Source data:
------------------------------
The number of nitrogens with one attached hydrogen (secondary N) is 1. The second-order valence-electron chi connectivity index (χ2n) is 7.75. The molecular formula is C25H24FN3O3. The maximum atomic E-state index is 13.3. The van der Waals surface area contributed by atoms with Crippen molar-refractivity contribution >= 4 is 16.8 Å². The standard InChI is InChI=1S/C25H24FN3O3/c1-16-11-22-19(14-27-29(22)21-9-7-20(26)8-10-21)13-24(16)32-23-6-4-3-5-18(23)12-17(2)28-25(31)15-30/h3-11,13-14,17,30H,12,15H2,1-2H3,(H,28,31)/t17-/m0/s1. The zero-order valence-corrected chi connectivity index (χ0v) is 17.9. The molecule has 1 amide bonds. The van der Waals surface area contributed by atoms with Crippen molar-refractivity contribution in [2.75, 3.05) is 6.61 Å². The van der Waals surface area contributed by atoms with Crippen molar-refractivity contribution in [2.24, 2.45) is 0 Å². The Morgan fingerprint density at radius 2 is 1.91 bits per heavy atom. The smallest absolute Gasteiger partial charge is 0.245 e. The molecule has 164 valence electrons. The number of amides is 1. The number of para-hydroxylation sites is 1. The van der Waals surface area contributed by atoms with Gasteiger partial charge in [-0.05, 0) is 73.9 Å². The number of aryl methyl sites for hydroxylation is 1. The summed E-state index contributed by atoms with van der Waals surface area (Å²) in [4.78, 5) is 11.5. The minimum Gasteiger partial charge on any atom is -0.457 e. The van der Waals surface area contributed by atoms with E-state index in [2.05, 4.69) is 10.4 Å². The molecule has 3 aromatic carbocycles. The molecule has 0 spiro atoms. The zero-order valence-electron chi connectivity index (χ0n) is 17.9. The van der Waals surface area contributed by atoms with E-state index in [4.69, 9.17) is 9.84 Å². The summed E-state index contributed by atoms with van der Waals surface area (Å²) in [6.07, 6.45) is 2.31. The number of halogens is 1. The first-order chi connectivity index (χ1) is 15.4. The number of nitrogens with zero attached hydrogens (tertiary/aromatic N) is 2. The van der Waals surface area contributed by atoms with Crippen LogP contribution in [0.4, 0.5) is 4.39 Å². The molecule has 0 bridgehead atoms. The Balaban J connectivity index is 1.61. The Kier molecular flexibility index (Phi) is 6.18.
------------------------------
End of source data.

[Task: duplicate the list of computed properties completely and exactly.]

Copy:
The number of nitrogens with one attached hydrogen (secondary N) is 1. The second-order valence-electron chi connectivity index (χ2n) is 7.75. The molecular formula is C25H24FN3O3. The maximum atomic E-state index is 13.3. The van der Waals surface area contributed by atoms with Crippen molar-refractivity contribution >= 4 is 16.8 Å². The standard InChI is InChI=1S/C25H24FN3O3/c1-16-11-22-19(14-27-29(22)21-9-7-20(26)8-10-21)13-24(16)32-23-6-4-3-5-18(23)12-17(2)28-25(31)15-30/h3-11,13-14,17,30H,12,15H2,1-2H3,(H,28,31)/t17-/m0/s1. The zero-order valence-corrected chi connectivity index (χ0v) is 17.9. The molecule has 1 amide bonds. The van der Waals surface area contributed by atoms with Crippen molar-refractivity contribution in [2.75, 3.05) is 6.61 Å². The van der Waals surface area contributed by atoms with Crippen molar-refractivity contribution in [2.24, 2.45) is 0 Å². The Morgan fingerprint density at radius 2 is 1.91 bits per heavy atom. The smallest absolute Gasteiger partial charge is 0.245 e. The molecule has 164 valence electrons. The number of amides is 1. The number of para-hydroxylation sites is 1. The van der Waals surface area contributed by atoms with Gasteiger partial charge in [-0.05, 0) is 73.9 Å². The number of aryl methyl sites for hydroxylation is 1. The summed E-state index contributed by atoms with van der Waals surface area (Å²) in [4.78, 5) is 11.5. The minimum Gasteiger partial charge on any atom is -0.457 e. The van der Waals surface area contributed by atoms with E-state index in [2.05, 4.69) is 10.4 Å². The molecule has 3 aromatic carbocycles. The molecule has 0 spiro atoms. The zero-order valence-electron chi connectivity index (χ0n) is 17.9. The van der Waals surface area contributed by atoms with E-state index in [4.69, 9.17) is 9.84 Å². The summed E-state index contributed by atoms with van der Waals surface area (Å²) in [6.07, 6.45) is 2.31. The number of halogens is 1. The first-order chi connectivity index (χ1) is 15.4. The number of nitrogens with zero attached hydrogens (tertiary/aromatic N) is 2. The van der Waals surface area contributed by atoms with Crippen LogP contribution in [0.4, 0.5) is 4.39 Å². The molecule has 0 bridgehead atoms. The Balaban J connectivity index is 1.61. The Kier molecular flexibility index (Phi) is 6.18.